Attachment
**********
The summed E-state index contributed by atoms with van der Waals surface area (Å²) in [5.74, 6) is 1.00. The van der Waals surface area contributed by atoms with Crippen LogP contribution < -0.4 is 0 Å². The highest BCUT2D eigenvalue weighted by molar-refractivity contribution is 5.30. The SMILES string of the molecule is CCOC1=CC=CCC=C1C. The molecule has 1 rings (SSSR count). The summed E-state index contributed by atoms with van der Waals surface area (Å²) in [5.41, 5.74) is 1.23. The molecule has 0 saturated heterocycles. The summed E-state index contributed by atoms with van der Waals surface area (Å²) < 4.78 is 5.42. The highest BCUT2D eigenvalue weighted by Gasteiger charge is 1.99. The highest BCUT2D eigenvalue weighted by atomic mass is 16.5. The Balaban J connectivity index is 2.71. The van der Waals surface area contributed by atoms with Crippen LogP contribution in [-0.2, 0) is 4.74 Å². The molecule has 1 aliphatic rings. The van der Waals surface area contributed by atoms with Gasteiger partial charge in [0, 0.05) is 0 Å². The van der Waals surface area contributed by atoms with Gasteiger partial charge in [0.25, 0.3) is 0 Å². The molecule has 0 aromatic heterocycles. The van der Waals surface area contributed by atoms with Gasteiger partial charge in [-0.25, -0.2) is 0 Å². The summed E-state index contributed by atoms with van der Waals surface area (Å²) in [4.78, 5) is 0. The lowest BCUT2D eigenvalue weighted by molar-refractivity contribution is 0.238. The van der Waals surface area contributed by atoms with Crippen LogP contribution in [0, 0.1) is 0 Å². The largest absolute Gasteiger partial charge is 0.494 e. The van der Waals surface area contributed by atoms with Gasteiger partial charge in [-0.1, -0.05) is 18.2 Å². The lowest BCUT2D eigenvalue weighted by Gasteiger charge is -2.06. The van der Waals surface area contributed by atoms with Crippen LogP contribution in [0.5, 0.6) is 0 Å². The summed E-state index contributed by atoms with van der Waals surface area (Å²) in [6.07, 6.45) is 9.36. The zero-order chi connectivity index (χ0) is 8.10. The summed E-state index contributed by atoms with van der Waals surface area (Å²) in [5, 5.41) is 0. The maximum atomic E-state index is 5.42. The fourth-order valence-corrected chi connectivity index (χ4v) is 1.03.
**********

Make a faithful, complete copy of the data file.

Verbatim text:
The summed E-state index contributed by atoms with van der Waals surface area (Å²) in [5.74, 6) is 1.00. The van der Waals surface area contributed by atoms with Crippen LogP contribution < -0.4 is 0 Å². The highest BCUT2D eigenvalue weighted by molar-refractivity contribution is 5.30. The SMILES string of the molecule is CCOC1=CC=CCC=C1C. The molecule has 1 rings (SSSR count). The summed E-state index contributed by atoms with van der Waals surface area (Å²) in [5.41, 5.74) is 1.23. The molecule has 0 saturated heterocycles. The summed E-state index contributed by atoms with van der Waals surface area (Å²) < 4.78 is 5.42. The highest BCUT2D eigenvalue weighted by Gasteiger charge is 1.99. The highest BCUT2D eigenvalue weighted by atomic mass is 16.5. The Balaban J connectivity index is 2.71. The van der Waals surface area contributed by atoms with Crippen LogP contribution in [-0.2, 0) is 4.74 Å². The molecule has 1 aliphatic rings. The van der Waals surface area contributed by atoms with Gasteiger partial charge in [0, 0.05) is 0 Å². The van der Waals surface area contributed by atoms with Gasteiger partial charge in [0.25, 0.3) is 0 Å². The molecule has 0 aromatic heterocycles. The van der Waals surface area contributed by atoms with Gasteiger partial charge in [-0.25, -0.2) is 0 Å². The summed E-state index contributed by atoms with van der Waals surface area (Å²) in [4.78, 5) is 0. The lowest BCUT2D eigenvalue weighted by molar-refractivity contribution is 0.238. The van der Waals surface area contributed by atoms with Crippen LogP contribution in [0, 0.1) is 0 Å². The largest absolute Gasteiger partial charge is 0.494 e. The van der Waals surface area contributed by atoms with Gasteiger partial charge in [-0.1, -0.05) is 18.2 Å². The lowest BCUT2D eigenvalue weighted by Gasteiger charge is -2.06. The van der Waals surface area contributed by atoms with Crippen LogP contribution in [0.5, 0.6) is 0 Å². The summed E-state index contributed by atoms with van der Waals surface area (Å²) in [6.07, 6.45) is 9.36. The zero-order chi connectivity index (χ0) is 8.10. The summed E-state index contributed by atoms with van der Waals surface area (Å²) in [5, 5.41) is 0. The maximum atomic E-state index is 5.42. The fourth-order valence-corrected chi connectivity index (χ4v) is 1.03.